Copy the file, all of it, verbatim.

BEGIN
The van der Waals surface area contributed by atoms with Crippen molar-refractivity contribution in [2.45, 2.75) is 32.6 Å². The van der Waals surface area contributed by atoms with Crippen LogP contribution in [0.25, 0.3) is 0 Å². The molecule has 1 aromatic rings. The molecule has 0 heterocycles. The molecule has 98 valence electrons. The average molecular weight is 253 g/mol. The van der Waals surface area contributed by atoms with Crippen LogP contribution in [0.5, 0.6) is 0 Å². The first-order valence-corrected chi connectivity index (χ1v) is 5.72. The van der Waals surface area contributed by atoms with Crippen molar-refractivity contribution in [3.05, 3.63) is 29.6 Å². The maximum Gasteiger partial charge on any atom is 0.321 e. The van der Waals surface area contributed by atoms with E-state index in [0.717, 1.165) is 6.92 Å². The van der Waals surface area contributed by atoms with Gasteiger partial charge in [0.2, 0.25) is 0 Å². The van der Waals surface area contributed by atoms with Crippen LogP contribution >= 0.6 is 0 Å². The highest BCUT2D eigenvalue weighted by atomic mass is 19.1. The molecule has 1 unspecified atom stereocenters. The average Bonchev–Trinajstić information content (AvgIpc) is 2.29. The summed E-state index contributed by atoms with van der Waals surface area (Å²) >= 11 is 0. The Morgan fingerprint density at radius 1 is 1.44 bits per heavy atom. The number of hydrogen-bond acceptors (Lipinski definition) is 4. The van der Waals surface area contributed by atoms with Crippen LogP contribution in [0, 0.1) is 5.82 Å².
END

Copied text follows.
The van der Waals surface area contributed by atoms with Crippen molar-refractivity contribution in [2.45, 2.75) is 32.6 Å². The van der Waals surface area contributed by atoms with Crippen LogP contribution in [0.25, 0.3) is 0 Å². The molecule has 1 aromatic rings. The molecule has 0 heterocycles. The molecule has 98 valence electrons. The average molecular weight is 253 g/mol. The van der Waals surface area contributed by atoms with Crippen LogP contribution in [0.5, 0.6) is 0 Å². The first-order valence-corrected chi connectivity index (χ1v) is 5.72. The van der Waals surface area contributed by atoms with Crippen molar-refractivity contribution in [3.05, 3.63) is 29.6 Å². The maximum Gasteiger partial charge on any atom is 0.321 e. The van der Waals surface area contributed by atoms with E-state index in [0.717, 1.165) is 6.92 Å². The van der Waals surface area contributed by atoms with Gasteiger partial charge in [0.2, 0.25) is 0 Å². The van der Waals surface area contributed by atoms with Crippen LogP contribution >= 0.6 is 0 Å². The highest BCUT2D eigenvalue weighted by atomic mass is 19.1. The molecule has 1 unspecified atom stereocenters. The average Bonchev–Trinajstić information content (AvgIpc) is 2.29. The summed E-state index contributed by atoms with van der Waals surface area (Å²) >= 11 is 0. The Morgan fingerprint density at radius 1 is 1.44 bits per heavy atom. The number of hydrogen-bond acceptors (Lipinski definition) is 4. The van der Waals surface area contributed by atoms with Crippen LogP contribution in [0, 0.1) is 5.82 Å².